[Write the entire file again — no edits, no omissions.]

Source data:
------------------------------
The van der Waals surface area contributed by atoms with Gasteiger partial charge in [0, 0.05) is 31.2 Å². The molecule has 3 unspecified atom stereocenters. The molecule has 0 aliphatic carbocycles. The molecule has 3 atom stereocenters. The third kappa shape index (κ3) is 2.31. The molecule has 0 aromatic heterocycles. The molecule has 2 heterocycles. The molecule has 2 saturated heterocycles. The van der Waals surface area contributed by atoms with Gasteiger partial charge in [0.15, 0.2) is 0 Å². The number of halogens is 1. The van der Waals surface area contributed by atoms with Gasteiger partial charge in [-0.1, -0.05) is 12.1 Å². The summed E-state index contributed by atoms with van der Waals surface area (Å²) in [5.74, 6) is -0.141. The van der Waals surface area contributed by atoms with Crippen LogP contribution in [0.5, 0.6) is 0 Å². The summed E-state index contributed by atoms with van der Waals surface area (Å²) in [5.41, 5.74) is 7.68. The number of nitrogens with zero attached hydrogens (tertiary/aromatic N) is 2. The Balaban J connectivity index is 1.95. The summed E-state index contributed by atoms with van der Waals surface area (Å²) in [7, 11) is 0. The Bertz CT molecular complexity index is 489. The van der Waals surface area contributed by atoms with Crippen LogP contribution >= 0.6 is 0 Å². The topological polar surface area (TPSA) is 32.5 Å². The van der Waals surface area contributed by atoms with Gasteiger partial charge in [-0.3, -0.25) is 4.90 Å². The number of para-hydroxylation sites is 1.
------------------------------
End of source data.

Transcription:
The van der Waals surface area contributed by atoms with Gasteiger partial charge in [0, 0.05) is 31.2 Å². The molecule has 3 unspecified atom stereocenters. The molecule has 0 aliphatic carbocycles. The molecule has 3 atom stereocenters. The third kappa shape index (κ3) is 2.31. The molecule has 0 aromatic heterocycles. The molecule has 2 heterocycles. The molecule has 2 saturated heterocycles. The van der Waals surface area contributed by atoms with Gasteiger partial charge in [0.15, 0.2) is 0 Å². The number of halogens is 1. The van der Waals surface area contributed by atoms with Gasteiger partial charge in [-0.1, -0.05) is 12.1 Å². The summed E-state index contributed by atoms with van der Waals surface area (Å²) in [5.74, 6) is -0.141. The van der Waals surface area contributed by atoms with Crippen LogP contribution in [0.5, 0.6) is 0 Å². The summed E-state index contributed by atoms with van der Waals surface area (Å²) in [5.41, 5.74) is 7.68. The number of nitrogens with zero attached hydrogens (tertiary/aromatic N) is 2. The Balaban J connectivity index is 1.95. The summed E-state index contributed by atoms with van der Waals surface area (Å²) in [7, 11) is 0. The Bertz CT molecular complexity index is 489. The van der Waals surface area contributed by atoms with Crippen LogP contribution >= 0.6 is 0 Å². The topological polar surface area (TPSA) is 32.5 Å². The van der Waals surface area contributed by atoms with Gasteiger partial charge in [-0.3, -0.25) is 4.90 Å². The number of para-hydroxylation sites is 1.